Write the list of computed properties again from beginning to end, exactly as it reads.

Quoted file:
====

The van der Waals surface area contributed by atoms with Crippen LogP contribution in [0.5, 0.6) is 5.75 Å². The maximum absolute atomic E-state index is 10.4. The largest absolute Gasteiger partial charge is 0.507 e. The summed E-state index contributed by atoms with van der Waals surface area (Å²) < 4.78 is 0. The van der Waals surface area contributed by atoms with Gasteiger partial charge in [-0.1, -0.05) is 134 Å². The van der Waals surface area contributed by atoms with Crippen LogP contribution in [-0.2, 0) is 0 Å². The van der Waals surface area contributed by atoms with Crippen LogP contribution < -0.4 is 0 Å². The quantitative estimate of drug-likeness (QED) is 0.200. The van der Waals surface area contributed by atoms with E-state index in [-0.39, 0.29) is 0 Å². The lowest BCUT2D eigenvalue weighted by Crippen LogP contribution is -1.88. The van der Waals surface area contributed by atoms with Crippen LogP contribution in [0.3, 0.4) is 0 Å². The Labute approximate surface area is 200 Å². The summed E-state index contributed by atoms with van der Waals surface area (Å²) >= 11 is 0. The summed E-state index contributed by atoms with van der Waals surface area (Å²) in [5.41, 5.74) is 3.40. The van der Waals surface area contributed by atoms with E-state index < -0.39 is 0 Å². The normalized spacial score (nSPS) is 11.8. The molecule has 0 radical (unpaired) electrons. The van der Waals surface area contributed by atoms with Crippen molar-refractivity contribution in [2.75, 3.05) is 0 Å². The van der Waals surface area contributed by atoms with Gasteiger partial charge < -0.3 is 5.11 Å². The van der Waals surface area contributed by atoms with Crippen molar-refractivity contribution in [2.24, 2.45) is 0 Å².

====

The van der Waals surface area contributed by atoms with Crippen LogP contribution in [0.5, 0.6) is 5.75 Å². The maximum absolute atomic E-state index is 10.4. The largest absolute Gasteiger partial charge is 0.507 e. The summed E-state index contributed by atoms with van der Waals surface area (Å²) < 4.78 is 0. The van der Waals surface area contributed by atoms with Gasteiger partial charge in [-0.1, -0.05) is 134 Å². The van der Waals surface area contributed by atoms with Crippen LogP contribution in [-0.2, 0) is 0 Å². The van der Waals surface area contributed by atoms with Crippen LogP contribution < -0.4 is 0 Å². The quantitative estimate of drug-likeness (QED) is 0.200. The van der Waals surface area contributed by atoms with E-state index in [-0.39, 0.29) is 0 Å². The lowest BCUT2D eigenvalue weighted by Crippen LogP contribution is -1.88. The van der Waals surface area contributed by atoms with Crippen LogP contribution in [0.3, 0.4) is 0 Å². The Labute approximate surface area is 200 Å². The summed E-state index contributed by atoms with van der Waals surface area (Å²) >= 11 is 0. The summed E-state index contributed by atoms with van der Waals surface area (Å²) in [5.41, 5.74) is 3.40. The van der Waals surface area contributed by atoms with E-state index < -0.39 is 0 Å². The normalized spacial score (nSPS) is 11.8. The molecule has 0 radical (unpaired) electrons. The van der Waals surface area contributed by atoms with Crippen molar-refractivity contribution in [2.75, 3.05) is 0 Å². The van der Waals surface area contributed by atoms with Gasteiger partial charge < -0.3 is 5.11 Å². The van der Waals surface area contributed by atoms with Crippen molar-refractivity contribution in [2.24, 2.45) is 0 Å².